In this morning's post, I dealt with one nefarious aspect -- a person can be detained and questioned even if they aren't suspected of anything having to do with terrorism -- of the UK's Terrorism Act of 2000. On its face, that is bad enough, but another aspect is even worse. You do not have the right of silence. You must answer the questions posed or you can be charged with the crime of noncooperation!
Just like in the US, Brits and foreigners supposedly have the right to not incriminate themselves. They supposedly have the right NOT to answer questions, particularly when they aren't charged with anything and there is no suspicion that they have ties to terrorism. But that's not what they told David Miranda. According to Glenn Greenwald's spouse, 'They said I would be put in jail if I didn't cooperate.'
If Miranda was a suspect of a crime, the government would have somewhat of a leg to stand on. If they genuinely thought that he was part of a terrorist plot or was contributing money/support to a known terrorist organization, then most people would understand why he was detained and why authorities would demand cooperation. But Miranda is none of these things. He merely happens to be the life partner of an investigative journalist being targeted by the US and UK political elite.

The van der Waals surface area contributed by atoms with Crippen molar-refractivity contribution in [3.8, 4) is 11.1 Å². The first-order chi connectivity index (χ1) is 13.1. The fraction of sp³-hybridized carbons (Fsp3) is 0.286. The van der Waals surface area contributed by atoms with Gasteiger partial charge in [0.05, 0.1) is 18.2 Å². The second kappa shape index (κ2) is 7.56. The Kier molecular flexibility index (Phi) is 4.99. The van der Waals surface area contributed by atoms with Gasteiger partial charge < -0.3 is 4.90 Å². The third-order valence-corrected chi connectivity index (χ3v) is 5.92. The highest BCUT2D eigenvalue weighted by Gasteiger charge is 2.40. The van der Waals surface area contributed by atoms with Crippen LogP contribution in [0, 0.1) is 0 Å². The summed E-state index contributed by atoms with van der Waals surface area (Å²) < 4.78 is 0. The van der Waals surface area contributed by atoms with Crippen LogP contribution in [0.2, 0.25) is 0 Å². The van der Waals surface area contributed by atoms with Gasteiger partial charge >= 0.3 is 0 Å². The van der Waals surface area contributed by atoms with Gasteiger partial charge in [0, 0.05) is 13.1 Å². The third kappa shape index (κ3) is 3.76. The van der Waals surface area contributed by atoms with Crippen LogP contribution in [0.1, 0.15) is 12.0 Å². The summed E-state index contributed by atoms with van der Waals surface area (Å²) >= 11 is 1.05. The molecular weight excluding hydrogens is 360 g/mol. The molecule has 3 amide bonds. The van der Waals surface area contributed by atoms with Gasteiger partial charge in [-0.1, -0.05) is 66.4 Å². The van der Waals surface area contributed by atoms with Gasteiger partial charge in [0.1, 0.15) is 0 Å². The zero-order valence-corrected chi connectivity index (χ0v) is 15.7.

If the authorities picked you up because of your spouse or partner's job -- a legal and needed job at that -- would you be okay with being threatened with imprisonment because you didn't want to compromise your spouse or partner's work?
Again, this is the kind of behavior one would expect in a police state, not a constitutional democracy.
You should be outraged. If you are not, then you won't have the right to whine and complain when the authorities decide it's your turn to be questioned.